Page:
"People from a planet without flowers
would think we must be mad with joy the whole time
to have such things about us."
~Iris Murdoch, A Fairly Honourable Defeat

Friday, March 28, 2008

WOW! There almost ready to open. Can you guess what these are?

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The Magic Metamorphosed Moth ,"Inch worm, inch worm, measuring the marigolds":

There you were, on my walk yesterday, spread out on the ground, looking like a small rock or leaf.
I almost stepped on you, little one. My eyes don't see as well as they use to and sometimes I don't see things for what they are. We had a moment didn't we? How often have you let a human being touch you? Did I smell different? Was I a monster in your eyes? I don't think so. You crawled onto my hand as if you knew me...., or were you just being brave?
In your former life, as a inch worm, I read that you are a pest and chew on trees and shrubs. Well, I guess that metamorphosis is a wonderful thing for you: Letting go of all those bad habits and becoming something new and beautiful. I wish we could all do that. Some say we can.

Communion with Nature: A measureing worm moth(inch worm)




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Thursday, March 27, 2008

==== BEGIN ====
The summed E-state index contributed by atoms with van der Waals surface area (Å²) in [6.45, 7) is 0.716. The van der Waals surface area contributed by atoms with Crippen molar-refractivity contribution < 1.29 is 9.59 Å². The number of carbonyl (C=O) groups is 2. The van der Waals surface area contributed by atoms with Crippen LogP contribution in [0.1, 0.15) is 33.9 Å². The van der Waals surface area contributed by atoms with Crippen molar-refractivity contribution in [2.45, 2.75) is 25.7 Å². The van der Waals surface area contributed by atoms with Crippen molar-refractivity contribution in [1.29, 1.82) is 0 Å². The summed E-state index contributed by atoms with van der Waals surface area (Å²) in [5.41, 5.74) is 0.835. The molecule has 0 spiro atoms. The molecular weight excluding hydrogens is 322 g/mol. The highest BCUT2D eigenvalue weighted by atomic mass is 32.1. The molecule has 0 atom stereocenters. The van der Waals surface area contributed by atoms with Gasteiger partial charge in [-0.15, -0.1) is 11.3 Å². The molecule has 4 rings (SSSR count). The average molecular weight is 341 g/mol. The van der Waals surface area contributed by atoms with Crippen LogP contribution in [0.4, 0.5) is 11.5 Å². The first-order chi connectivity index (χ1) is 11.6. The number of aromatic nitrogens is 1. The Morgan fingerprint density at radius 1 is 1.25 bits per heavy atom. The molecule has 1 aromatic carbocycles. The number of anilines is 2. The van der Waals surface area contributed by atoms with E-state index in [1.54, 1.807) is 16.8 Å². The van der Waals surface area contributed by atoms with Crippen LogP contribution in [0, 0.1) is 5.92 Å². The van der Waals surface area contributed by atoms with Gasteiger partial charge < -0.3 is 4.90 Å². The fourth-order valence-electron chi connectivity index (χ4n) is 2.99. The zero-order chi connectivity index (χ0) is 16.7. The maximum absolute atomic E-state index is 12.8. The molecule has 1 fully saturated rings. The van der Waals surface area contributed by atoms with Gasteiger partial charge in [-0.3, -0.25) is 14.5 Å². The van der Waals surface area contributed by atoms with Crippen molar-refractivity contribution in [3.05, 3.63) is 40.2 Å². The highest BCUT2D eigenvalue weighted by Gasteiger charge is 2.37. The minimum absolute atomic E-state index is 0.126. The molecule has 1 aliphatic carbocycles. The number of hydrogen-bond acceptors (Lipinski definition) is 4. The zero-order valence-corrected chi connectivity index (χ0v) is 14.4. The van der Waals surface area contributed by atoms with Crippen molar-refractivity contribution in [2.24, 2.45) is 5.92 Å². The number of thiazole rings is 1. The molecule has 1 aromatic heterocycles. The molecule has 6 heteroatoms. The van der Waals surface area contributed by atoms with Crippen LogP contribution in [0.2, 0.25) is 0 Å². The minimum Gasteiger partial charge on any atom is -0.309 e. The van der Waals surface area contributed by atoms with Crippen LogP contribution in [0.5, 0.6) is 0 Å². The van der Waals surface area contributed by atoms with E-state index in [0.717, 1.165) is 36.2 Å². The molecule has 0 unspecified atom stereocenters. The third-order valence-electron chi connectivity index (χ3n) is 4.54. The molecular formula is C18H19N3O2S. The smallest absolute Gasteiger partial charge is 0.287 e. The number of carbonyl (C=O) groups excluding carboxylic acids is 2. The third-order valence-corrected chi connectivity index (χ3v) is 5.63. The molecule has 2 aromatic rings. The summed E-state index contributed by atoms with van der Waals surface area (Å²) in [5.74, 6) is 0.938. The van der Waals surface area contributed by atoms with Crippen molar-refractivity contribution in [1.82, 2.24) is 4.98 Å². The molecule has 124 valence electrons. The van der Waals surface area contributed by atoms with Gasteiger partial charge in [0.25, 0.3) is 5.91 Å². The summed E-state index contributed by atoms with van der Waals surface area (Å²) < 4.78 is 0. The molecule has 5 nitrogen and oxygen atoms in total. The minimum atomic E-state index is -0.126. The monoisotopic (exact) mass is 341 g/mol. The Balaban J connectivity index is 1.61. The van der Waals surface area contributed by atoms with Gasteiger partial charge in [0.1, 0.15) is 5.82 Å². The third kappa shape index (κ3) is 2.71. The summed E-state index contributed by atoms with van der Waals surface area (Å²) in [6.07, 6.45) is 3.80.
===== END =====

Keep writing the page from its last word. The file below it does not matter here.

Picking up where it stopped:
You CAN return to Paradise

Recently, I had a comment on my 'This is all I have to say" post. I mentioned where I grew up and Jan, of Little Pink Houses (see My Favorite Sites) wrote that she had also been raised in the Pleasant Hill area of California and we went a little crazy reminiscing about places we remembered. She is a lot younger than I am, but we recalled so many common places, in what was then, a very small town.

Back then, there were lots of farms and country roads. We all walked to school and never worried about strangers. Life was innocent and and, for me, a very safe place. I walked 5 miles , in the snow, to get to school every day..... Ok, I threw that in for my grandkids. It was more like 2 miles and, to my unending regret, it rarely snowed in Pleasant Hill. Once, in the late 50's, we did have snow. It was a BIG DEAL. Dad came home in the middle of the morning and took Mom, my sister and I for a ride up near Mt. Diablo just to play in it. I can still remember the excitement. It was gone by late afternoon. What we did have in winter were heavy frosts. All the way to school we would make fun crunchy noises walking across everyones lawns. We didn't have sidewalks so it was the street or the lawns,; and crunchy lawns were much more fun.